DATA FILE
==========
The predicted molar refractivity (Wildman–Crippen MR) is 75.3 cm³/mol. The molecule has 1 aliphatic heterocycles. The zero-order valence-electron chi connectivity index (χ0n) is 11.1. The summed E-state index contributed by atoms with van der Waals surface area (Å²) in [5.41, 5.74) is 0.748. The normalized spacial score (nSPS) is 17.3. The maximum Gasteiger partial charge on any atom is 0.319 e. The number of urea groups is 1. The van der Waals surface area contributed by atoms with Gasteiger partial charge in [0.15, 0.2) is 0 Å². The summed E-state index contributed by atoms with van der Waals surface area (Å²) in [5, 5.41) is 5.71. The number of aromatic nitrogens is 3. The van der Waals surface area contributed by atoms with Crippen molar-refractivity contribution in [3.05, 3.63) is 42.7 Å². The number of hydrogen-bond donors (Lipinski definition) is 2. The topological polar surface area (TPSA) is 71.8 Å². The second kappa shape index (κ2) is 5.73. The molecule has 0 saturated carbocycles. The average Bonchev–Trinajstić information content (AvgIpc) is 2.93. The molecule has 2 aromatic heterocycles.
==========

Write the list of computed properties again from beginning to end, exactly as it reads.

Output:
The predicted molar refractivity (Wildman–Crippen MR) is 75.3 cm³/mol. The molecule has 1 aliphatic heterocycles. The zero-order valence-electron chi connectivity index (χ0n) is 11.1. The summed E-state index contributed by atoms with van der Waals surface area (Å²) in [5.41, 5.74) is 0.748. The normalized spacial score (nSPS) is 17.3. The maximum Gasteiger partial charge on any atom is 0.319 e. The number of urea groups is 1. The van der Waals surface area contributed by atoms with Gasteiger partial charge in [0.15, 0.2) is 0 Å². The summed E-state index contributed by atoms with van der Waals surface area (Å²) in [5, 5.41) is 5.71. The number of aromatic nitrogens is 3. The van der Waals surface area contributed by atoms with Crippen molar-refractivity contribution in [3.05, 3.63) is 42.7 Å². The number of hydrogen-bond donors (Lipinski definition) is 2. The topological polar surface area (TPSA) is 71.8 Å². The second kappa shape index (κ2) is 5.73. The molecule has 0 saturated carbocycles. The average Bonchev–Trinajstić information content (AvgIpc) is 2.93. The molecule has 2 aromatic heterocycles.